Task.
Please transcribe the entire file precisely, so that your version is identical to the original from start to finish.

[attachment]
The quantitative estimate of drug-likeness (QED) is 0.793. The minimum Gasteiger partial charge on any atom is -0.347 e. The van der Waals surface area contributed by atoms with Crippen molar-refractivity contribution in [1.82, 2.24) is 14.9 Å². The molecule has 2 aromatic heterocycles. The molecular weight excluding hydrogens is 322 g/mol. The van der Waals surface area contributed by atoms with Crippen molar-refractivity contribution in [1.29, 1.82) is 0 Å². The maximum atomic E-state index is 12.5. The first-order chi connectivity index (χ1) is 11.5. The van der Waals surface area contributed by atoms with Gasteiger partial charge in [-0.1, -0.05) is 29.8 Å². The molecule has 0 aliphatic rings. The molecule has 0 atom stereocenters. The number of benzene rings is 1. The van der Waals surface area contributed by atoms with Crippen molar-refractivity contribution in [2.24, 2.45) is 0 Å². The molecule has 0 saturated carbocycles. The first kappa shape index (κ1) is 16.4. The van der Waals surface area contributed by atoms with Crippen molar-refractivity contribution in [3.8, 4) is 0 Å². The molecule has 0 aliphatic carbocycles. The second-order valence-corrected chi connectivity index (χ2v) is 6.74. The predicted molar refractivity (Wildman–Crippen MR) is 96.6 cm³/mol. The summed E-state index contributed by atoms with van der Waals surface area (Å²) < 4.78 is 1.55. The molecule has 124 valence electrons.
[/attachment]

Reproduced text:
The quantitative estimate of drug-likeness (QED) is 0.793. The minimum Gasteiger partial charge on any atom is -0.347 e. The van der Waals surface area contributed by atoms with Crippen molar-refractivity contribution in [1.82, 2.24) is 14.9 Å². The molecule has 2 aromatic heterocycles. The molecular weight excluding hydrogens is 322 g/mol. The van der Waals surface area contributed by atoms with Crippen molar-refractivity contribution in [1.29, 1.82) is 0 Å². The maximum atomic E-state index is 12.5. The first-order chi connectivity index (χ1) is 11.5. The van der Waals surface area contributed by atoms with Gasteiger partial charge in [-0.1, -0.05) is 29.8 Å². The molecule has 0 aliphatic rings. The molecule has 0 atom stereocenters. The number of benzene rings is 1. The van der Waals surface area contributed by atoms with Crippen molar-refractivity contribution in [2.24, 2.45) is 0 Å². The molecule has 0 saturated carbocycles. The first kappa shape index (κ1) is 16.4. The van der Waals surface area contributed by atoms with Crippen molar-refractivity contribution in [3.8, 4) is 0 Å². The molecule has 0 aliphatic carbocycles. The second-order valence-corrected chi connectivity index (χ2v) is 6.74. The predicted molar refractivity (Wildman–Crippen MR) is 96.6 cm³/mol. The summed E-state index contributed by atoms with van der Waals surface area (Å²) < 4.78 is 1.55. The molecule has 124 valence electrons.